How Your Body Affects Your Willpower
Self-control is not just a matter of making up your mind to do something—the body has to partner up with the brain to make it happen. If you’re struggling to restrain your impulses or force yourself to work on a certain task, you may need to adjust your physiology.
Any time you’re lured into satisfying a craving or impulse—one that’s contrary to your long-term goals—you must turn off your brain’s innate fight-or-flight response and turn on its pause-and-plan response. In fight-or-flight mode, your brain and body are wired to act instinctively. There’s no thinking involved—the brain’s message to the body is simply, “Act now!” In pause-and-plan mode, your brain slows down for deliberate, careful analysis. It tells the body to wait, not act, and engages its higher-order thinking to weigh and balance options. With slow, deliberate thinking, you have a much better chance of making decisions that support your long-term goals.
Greater Heart Rate Variability Equals More Willpower
Another physiological factor has a huge impact on our ability to access willpower, and that’s heart rate variability (HRV). HRV unlocks your ability to access the pause-and-plan response instead of defaulting to fight-or-flight.
What exactly is HRV? When a doctor tells you your heart rate is 60 beats per minute, she doesn’t necessarily mean it’s beating once every second. She’s giving you an average. In actuality, there may be 0.9 seconds between two beats, then 1.1 seconds between the next two beats. Greater variability is highly desirable—the higher the variability, the more relaxed and adaptable your body is to stress. That means your brain isn’t in a panicky rush, and it can activate your pause-and-plan response.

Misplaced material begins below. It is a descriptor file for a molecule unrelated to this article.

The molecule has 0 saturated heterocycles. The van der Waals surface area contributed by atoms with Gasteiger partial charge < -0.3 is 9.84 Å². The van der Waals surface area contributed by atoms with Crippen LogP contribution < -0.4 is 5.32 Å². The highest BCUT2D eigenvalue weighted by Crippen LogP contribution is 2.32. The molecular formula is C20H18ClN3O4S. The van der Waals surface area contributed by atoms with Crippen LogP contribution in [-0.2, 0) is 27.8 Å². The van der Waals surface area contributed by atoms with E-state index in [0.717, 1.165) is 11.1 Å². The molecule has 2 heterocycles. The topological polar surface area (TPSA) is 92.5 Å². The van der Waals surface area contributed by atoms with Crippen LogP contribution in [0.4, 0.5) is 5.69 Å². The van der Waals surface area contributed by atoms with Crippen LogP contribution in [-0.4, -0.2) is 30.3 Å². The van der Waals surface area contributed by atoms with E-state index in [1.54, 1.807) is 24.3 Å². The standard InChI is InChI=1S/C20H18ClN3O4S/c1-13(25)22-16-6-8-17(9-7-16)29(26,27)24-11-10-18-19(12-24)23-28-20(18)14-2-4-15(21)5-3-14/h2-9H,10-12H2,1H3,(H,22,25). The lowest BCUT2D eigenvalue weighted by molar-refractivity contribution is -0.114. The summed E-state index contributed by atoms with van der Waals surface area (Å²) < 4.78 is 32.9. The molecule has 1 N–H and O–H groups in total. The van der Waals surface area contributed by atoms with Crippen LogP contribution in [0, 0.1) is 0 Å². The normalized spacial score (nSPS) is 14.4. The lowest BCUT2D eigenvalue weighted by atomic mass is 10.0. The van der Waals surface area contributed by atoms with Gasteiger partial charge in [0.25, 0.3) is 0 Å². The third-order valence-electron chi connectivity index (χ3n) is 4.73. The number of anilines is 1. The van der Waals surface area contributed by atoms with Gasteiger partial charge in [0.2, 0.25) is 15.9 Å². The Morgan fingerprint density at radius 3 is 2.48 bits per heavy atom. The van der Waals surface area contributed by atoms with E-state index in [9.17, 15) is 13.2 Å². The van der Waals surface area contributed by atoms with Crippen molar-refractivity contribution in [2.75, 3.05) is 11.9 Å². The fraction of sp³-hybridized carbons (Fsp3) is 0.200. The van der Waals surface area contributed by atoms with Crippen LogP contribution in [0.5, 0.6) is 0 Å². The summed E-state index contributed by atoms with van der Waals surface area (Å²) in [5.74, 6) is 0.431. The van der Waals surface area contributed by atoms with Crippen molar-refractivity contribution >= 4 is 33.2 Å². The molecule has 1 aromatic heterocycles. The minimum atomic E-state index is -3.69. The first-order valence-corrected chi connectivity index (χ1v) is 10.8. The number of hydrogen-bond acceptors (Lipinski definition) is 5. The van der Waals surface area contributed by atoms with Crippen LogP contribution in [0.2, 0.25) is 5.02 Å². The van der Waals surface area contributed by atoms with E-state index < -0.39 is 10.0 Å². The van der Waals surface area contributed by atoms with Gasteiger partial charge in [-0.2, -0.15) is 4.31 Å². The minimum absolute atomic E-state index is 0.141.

The prime state for accessing willpower is when your heart rate slows down but variability goes up. This makes you feel steady and focused, and puts your pause-and-plan response in charge. People with higher heart rate variability are better at delaying gratification, dealing with stress, ignoring distractions, and exercising self-control.
Willpower Hack: Manage Your Stress, Improve Your Willpower
So how do we increase our heart rate variability? Most importantly we need to diminish our stress. The enemy of HRV—and willpower also—are stressors like lack of sleep, poor diet, bad air quality, chronic illness, and lack of exercise. Even an argument with your spouse can negatively affect your HRV. Fortunately, we have a few physiological “hacks” to fall back on during stressful times: